Inside the resort, ticket booth windows were shuttered. Despite signs barring uphill travel, most runs were covered in tracks.

In Skykomish, the mayor said what might be bad for business is best for public health right now.

“The folks up here know we’re isolated by the nature of our location and now the fact that business has slowed down and there’s less strangers or visitors coming off the highway,” Sladek said. “We feel fairly well isolated.”

Julia-Grace Sanders: 425-339-3439;

Talk to us

> Give us your news tips.

> Send us a letter to the editor.

> More Herald contact information.

More in Local News

Fraudulent 1999 Pokémon cards Iosif “Joe” Bondarchuk and Anthony Curcio sold to an undercover law enforcement purchaser in July 2023. (Photo provided by the DOJ USAO Southern District of New York)
Counterfeit Pokémon cards, a $2M scheme, and a getaway by inner tube

It was the latest stranger-than-fiction caper tied to ex-Monroe star athlete Anthony Curcio, accused of forging mint grades for rare cards.

A Mukilteo Speedway sign hangs at an intersection along the road in Mukilteo. (Ryan Berry / The Herald)
Mukilteo Speedway name change is off to a bumpy start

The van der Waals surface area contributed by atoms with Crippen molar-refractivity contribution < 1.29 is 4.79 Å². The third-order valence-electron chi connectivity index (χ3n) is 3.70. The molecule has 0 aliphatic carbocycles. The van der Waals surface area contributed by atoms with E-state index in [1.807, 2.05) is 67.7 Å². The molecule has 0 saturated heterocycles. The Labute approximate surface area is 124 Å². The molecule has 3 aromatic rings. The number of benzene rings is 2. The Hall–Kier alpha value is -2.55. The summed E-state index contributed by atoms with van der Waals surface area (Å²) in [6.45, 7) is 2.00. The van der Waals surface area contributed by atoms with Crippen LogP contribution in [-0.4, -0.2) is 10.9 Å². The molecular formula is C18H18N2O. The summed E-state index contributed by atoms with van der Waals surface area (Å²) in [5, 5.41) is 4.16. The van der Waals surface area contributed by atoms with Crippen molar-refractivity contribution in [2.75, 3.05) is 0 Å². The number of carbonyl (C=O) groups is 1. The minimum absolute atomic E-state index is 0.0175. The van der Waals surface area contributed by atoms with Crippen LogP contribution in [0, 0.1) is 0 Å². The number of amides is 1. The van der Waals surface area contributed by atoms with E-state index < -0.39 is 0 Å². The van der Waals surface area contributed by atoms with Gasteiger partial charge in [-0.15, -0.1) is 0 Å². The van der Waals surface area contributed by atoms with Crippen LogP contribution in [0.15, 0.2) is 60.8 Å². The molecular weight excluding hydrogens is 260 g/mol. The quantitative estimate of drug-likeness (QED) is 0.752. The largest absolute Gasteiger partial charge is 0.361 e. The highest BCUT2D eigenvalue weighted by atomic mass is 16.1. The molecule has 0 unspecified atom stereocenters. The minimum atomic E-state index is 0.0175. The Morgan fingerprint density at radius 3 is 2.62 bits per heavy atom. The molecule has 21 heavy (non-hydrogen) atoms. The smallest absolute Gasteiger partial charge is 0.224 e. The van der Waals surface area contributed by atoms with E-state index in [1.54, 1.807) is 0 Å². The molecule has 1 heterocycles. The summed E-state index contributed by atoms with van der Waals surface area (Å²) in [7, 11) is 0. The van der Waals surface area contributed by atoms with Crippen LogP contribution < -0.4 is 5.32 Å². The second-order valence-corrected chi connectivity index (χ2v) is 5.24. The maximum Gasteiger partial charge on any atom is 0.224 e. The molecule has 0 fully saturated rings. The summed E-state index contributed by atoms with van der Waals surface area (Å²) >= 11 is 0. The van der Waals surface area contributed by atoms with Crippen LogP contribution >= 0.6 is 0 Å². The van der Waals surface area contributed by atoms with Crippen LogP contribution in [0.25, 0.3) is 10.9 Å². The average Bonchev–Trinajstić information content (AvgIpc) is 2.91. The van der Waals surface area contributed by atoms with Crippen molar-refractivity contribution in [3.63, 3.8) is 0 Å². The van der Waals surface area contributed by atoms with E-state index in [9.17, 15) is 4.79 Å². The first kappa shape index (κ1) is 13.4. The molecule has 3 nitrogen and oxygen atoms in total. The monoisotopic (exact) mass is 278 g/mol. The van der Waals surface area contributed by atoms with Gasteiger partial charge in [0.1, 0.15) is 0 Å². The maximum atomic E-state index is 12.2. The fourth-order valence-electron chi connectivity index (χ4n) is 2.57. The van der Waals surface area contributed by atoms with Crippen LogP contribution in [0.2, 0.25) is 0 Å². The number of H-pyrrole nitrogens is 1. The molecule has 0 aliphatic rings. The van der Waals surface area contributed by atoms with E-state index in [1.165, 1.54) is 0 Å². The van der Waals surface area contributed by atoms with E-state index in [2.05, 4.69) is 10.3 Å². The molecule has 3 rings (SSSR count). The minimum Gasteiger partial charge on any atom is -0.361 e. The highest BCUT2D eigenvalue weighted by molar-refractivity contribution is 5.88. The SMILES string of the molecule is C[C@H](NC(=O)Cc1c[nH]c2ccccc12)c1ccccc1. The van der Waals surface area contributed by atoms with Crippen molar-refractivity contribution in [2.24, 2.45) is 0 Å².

The city’s initial crack at renaming the main drag got over 1,500 responses. Most want to keep the name.

Suspected DUI crash injures trooper on I-5 north in Lynnwood

WSP spokesperson said two suspected impaired drivers have crashed into a state trooper in the past 24 hours.

Logo for news use featuring the municipality of Mountlake Terrace in Snohomish County, Washington. 220118
Police: Man shot at ex-girlfriend, child in Mountlake Terrace apartment

Officers were investigating the Seattle man, 22, for first-degree assault, reckless endangerment and third-degree malicious mischief.

Former President Donald Trump exits the courthouse after being found guilty of all counts in his criminal trial at New York State Supreme Court in New York, on Thursday, May 30, 2024. Trump has been convicted of falsifying records to cover up a sex scandal that threatened his ascent to the White House in 2016, part of a scheme that prosecutors described as a fraud on the American people. He is the first American president to be declared a felon. (Doug Mills/The New York Times)
Trump convicted on all counts to become America’s first felon president

Twelve New Yorkers delivered their verdict in the case against Donald J. Trump. He was charged with 34 counts of falsifying business records in connection with a payment to a porn star.